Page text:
Before lunchtime, Henning Hermjakob described the current status of the proteomics repository services in the European Bioinformatics Institute. The PRotein IDEntification Database started in 2005 and in the last update contains 11,629,064 identifications and 338,501,793 spectra, supporting the most common spectrum and identification file formats.
The last day was entirely dedicated to molecular drug design and chemoinformatics. The opening lecture entitled “Rational design of peptide inhibitors against Dengue virus” was given by Glay Chinea (CIGB). An overview regarding the Dengue virus, its prevalence and typical clinical outcomes was first introduced. Violeta Perez-Nueno from Orpailleur Team (INRIA Nancy) presented several approaches that can be used to model molecular interactions and more deeply a new 3D shape-based approach for predicting and quantifying drug promiscuity by correlating Gaussian clusters of ligand spherical harmonic shapes. The presentation entitled “Epitope-based vaccines — From high-throughput data to individualized therapies” by Oliver Kohlbacher triggered an enthusiastic exchange of ideas. Epitope-based vaccines (EVs) have recently been attracting growing interest. The success of an EV is determined by the choice of epitopes used as a basis. After lunch, a conference entitled “Challenges in homology search: HMMER3 and convergent evolution of coiled-coil regions” was given by Marco Punta. Sequence alignment programs may miss or mis-identify homologous relationships between proteins based on different factors, including homologous overextension and convergent evolution (as observed incompositionally biased amino acid regions). He presented a study where the Pfam collection of manually curated profile hidden Markov models is used to test the accuracy with which the alignment program HMMER3 assigns protein sequences to homologous families.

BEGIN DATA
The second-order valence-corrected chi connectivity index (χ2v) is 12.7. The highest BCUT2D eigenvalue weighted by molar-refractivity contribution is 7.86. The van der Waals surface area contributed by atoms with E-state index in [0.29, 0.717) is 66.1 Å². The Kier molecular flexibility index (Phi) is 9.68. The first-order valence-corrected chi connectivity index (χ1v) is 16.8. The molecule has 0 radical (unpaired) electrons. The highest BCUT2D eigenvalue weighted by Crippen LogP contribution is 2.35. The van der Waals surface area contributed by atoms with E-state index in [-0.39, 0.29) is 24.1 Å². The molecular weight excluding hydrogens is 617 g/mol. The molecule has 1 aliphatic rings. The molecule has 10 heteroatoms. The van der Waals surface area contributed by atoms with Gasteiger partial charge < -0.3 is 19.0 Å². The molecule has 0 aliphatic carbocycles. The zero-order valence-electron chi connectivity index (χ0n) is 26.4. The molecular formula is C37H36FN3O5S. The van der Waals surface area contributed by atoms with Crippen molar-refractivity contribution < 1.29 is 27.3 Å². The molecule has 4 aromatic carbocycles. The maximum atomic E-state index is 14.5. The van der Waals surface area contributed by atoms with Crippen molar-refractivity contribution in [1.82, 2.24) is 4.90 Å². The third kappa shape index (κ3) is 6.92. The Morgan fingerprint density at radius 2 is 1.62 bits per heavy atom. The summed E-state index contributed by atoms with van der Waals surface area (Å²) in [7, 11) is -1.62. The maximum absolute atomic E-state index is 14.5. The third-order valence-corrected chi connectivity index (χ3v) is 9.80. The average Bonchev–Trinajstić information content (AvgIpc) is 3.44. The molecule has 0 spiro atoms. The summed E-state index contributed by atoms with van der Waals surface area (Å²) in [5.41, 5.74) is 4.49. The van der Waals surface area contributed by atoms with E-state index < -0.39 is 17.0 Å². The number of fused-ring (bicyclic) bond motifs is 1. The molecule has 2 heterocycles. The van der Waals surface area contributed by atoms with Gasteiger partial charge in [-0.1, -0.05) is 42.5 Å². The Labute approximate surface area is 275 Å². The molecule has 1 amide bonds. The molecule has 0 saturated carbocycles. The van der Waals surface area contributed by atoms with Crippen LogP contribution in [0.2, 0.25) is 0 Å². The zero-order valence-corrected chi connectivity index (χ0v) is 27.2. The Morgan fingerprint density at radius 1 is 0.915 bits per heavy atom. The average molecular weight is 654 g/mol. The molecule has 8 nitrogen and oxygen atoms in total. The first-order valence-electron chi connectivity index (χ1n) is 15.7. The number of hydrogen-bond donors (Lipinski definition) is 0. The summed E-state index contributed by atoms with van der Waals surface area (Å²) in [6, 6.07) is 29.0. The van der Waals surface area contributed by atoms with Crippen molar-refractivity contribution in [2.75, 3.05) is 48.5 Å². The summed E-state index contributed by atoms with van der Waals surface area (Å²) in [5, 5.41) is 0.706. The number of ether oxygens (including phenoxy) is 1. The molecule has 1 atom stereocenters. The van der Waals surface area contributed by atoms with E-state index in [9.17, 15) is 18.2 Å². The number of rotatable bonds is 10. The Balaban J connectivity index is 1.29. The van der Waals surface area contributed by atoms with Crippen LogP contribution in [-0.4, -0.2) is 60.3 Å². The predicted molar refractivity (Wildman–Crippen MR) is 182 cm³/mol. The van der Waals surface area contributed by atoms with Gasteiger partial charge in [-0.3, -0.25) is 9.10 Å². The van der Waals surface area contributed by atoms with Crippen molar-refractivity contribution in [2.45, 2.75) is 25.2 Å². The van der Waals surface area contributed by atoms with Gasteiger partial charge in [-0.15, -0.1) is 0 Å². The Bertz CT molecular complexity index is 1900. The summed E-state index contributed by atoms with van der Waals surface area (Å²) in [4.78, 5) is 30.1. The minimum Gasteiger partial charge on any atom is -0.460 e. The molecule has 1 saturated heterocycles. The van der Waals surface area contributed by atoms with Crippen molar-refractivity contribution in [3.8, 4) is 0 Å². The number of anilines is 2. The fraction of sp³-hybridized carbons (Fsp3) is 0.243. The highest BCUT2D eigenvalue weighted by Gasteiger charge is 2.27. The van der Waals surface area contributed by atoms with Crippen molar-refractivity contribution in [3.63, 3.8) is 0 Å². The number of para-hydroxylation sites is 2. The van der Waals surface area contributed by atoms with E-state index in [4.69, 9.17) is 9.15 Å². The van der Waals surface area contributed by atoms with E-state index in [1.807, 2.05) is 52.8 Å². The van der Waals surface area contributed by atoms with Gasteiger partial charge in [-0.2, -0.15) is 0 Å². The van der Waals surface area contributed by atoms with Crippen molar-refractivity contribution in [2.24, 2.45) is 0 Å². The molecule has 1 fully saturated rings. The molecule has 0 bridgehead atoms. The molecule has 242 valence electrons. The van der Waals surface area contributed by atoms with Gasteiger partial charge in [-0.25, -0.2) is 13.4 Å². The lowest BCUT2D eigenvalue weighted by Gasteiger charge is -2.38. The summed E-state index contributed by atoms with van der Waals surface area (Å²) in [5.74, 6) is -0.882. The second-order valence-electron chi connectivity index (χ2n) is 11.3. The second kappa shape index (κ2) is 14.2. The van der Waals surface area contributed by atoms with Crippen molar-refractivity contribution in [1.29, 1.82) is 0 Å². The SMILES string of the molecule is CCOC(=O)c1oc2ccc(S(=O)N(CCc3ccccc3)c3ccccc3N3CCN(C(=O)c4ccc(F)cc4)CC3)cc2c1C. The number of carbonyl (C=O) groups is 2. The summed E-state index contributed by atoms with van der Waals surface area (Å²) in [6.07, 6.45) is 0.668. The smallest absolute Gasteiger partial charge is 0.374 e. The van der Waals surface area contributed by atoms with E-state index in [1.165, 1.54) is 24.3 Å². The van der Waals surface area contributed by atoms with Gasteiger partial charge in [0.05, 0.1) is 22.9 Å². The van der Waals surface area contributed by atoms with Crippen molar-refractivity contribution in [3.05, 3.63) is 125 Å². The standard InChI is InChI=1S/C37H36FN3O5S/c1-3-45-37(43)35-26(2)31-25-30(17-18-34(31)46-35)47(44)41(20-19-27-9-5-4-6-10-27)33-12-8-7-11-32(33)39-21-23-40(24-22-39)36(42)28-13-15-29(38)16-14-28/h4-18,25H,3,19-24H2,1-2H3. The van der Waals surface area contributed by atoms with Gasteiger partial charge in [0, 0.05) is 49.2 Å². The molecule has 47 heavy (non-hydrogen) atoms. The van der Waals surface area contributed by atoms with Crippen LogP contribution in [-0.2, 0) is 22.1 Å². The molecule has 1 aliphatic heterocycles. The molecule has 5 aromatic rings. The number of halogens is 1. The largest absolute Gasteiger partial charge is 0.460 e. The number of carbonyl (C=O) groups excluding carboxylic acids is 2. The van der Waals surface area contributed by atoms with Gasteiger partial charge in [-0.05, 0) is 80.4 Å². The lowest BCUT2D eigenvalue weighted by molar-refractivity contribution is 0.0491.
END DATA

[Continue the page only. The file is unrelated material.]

During the Workshop we visited different historic and turism places in Havana and Pinar del Rio. Some pictures:
|Pinar del Rio|
|Nice introduction about how cuban farmers make the cigars (Tobacco House)|
|Bodeguita del Medio|
|Interesting discussion (no about search engine performance) about old Havana architecture.|
|Old American Car.. is our common taxi|
|Occidental Miramar Venue after dinner|
|Pinar del Rio|